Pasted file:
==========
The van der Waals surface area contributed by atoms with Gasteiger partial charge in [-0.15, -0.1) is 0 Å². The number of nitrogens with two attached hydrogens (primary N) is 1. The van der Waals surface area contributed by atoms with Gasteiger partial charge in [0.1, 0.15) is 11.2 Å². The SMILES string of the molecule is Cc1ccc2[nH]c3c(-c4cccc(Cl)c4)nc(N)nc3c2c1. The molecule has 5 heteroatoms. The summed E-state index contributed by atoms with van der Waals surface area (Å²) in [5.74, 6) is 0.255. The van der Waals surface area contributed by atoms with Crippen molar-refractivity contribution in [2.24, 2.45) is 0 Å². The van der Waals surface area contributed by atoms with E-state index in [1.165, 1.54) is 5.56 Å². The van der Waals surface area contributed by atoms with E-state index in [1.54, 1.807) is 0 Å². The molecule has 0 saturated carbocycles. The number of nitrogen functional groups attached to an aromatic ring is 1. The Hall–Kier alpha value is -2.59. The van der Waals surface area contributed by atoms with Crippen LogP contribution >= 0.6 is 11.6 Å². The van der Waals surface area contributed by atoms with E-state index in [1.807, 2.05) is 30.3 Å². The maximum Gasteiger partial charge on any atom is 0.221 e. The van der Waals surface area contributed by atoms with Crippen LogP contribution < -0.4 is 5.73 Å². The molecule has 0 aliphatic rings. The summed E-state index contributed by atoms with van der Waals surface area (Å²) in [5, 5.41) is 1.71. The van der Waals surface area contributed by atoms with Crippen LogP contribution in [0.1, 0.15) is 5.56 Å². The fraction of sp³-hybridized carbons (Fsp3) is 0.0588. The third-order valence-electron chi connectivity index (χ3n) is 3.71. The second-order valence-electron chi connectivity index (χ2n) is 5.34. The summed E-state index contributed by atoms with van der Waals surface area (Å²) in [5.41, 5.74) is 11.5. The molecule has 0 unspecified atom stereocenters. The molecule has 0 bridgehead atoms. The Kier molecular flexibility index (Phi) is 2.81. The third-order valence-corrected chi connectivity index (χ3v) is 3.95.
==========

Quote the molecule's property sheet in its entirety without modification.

The van der Waals surface area contributed by atoms with Gasteiger partial charge in [-0.15, -0.1) is 0 Å². The number of nitrogens with two attached hydrogens (primary N) is 1. The van der Waals surface area contributed by atoms with Gasteiger partial charge in [0.1, 0.15) is 11.2 Å². The SMILES string of the molecule is Cc1ccc2[nH]c3c(-c4cccc(Cl)c4)nc(N)nc3c2c1. The molecule has 5 heteroatoms. The summed E-state index contributed by atoms with van der Waals surface area (Å²) in [5.74, 6) is 0.255. The van der Waals surface area contributed by atoms with Crippen molar-refractivity contribution in [2.24, 2.45) is 0 Å². The van der Waals surface area contributed by atoms with E-state index in [1.165, 1.54) is 5.56 Å². The van der Waals surface area contributed by atoms with E-state index in [1.54, 1.807) is 0 Å². The molecule has 0 saturated carbocycles. The number of nitrogen functional groups attached to an aromatic ring is 1. The Hall–Kier alpha value is -2.59. The van der Waals surface area contributed by atoms with Crippen LogP contribution >= 0.6 is 11.6 Å². The van der Waals surface area contributed by atoms with E-state index in [1.807, 2.05) is 30.3 Å². The maximum Gasteiger partial charge on any atom is 0.221 e. The van der Waals surface area contributed by atoms with Crippen LogP contribution < -0.4 is 5.73 Å². The molecule has 0 aliphatic rings. The summed E-state index contributed by atoms with van der Waals surface area (Å²) in [5, 5.41) is 1.71. The van der Waals surface area contributed by atoms with Crippen LogP contribution in [0.1, 0.15) is 5.56 Å². The fraction of sp³-hybridized carbons (Fsp3) is 0.0588. The third-order valence-electron chi connectivity index (χ3n) is 3.71. The second-order valence-electron chi connectivity index (χ2n) is 5.34. The summed E-state index contributed by atoms with van der Waals surface area (Å²) in [5.41, 5.74) is 11.5. The molecule has 0 unspecified atom stereocenters. The molecule has 0 bridgehead atoms. The Kier molecular flexibility index (Phi) is 2.81. The third-order valence-corrected chi connectivity index (χ3v) is 3.95.